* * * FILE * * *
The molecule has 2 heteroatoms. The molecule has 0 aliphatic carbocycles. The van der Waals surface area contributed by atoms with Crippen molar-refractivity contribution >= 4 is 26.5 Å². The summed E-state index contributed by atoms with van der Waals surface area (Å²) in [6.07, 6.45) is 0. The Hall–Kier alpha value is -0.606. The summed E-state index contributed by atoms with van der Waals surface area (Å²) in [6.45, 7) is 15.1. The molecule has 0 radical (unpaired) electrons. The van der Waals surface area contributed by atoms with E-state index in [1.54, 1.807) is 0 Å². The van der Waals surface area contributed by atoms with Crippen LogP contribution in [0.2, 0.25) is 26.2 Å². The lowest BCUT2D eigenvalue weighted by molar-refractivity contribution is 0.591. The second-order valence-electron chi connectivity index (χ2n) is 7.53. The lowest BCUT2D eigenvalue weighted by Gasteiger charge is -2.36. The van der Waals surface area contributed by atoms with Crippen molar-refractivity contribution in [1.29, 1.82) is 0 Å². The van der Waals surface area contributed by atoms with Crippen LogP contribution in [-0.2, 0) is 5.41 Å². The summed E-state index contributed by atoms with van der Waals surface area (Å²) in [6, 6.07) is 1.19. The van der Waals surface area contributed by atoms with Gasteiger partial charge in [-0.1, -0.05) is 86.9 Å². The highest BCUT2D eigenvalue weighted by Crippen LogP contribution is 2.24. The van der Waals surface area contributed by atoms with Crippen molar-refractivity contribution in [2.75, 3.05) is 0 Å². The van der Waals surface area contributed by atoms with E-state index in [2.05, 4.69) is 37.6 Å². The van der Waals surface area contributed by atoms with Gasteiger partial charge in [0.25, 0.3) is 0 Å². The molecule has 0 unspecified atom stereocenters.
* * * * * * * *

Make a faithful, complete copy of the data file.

The molecule has 2 heteroatoms. The molecule has 0 aliphatic carbocycles. The van der Waals surface area contributed by atoms with Crippen molar-refractivity contribution >= 4 is 26.5 Å². The summed E-state index contributed by atoms with van der Waals surface area (Å²) in [6.07, 6.45) is 0. The Hall–Kier alpha value is -0.606. The summed E-state index contributed by atoms with van der Waals surface area (Å²) in [6.45, 7) is 15.1. The molecule has 0 radical (unpaired) electrons. The van der Waals surface area contributed by atoms with E-state index in [1.54, 1.807) is 0 Å². The van der Waals surface area contributed by atoms with Crippen LogP contribution in [0.2, 0.25) is 26.2 Å². The lowest BCUT2D eigenvalue weighted by molar-refractivity contribution is 0.591. The second-order valence-electron chi connectivity index (χ2n) is 7.53. The lowest BCUT2D eigenvalue weighted by Gasteiger charge is -2.36. The van der Waals surface area contributed by atoms with Crippen molar-refractivity contribution in [1.29, 1.82) is 0 Å². The van der Waals surface area contributed by atoms with Crippen LogP contribution in [-0.2, 0) is 5.41 Å². The summed E-state index contributed by atoms with van der Waals surface area (Å²) in [6, 6.07) is 1.19. The van der Waals surface area contributed by atoms with Gasteiger partial charge in [-0.1, -0.05) is 86.9 Å². The highest BCUT2D eigenvalue weighted by Crippen LogP contribution is 2.24. The van der Waals surface area contributed by atoms with Crippen molar-refractivity contribution in [2.75, 3.05) is 0 Å². The van der Waals surface area contributed by atoms with E-state index in [2.05, 4.69) is 37.6 Å². The van der Waals surface area contributed by atoms with Gasteiger partial charge in [0.25, 0.3) is 0 Å². The molecule has 0 unspecified atom stereocenters.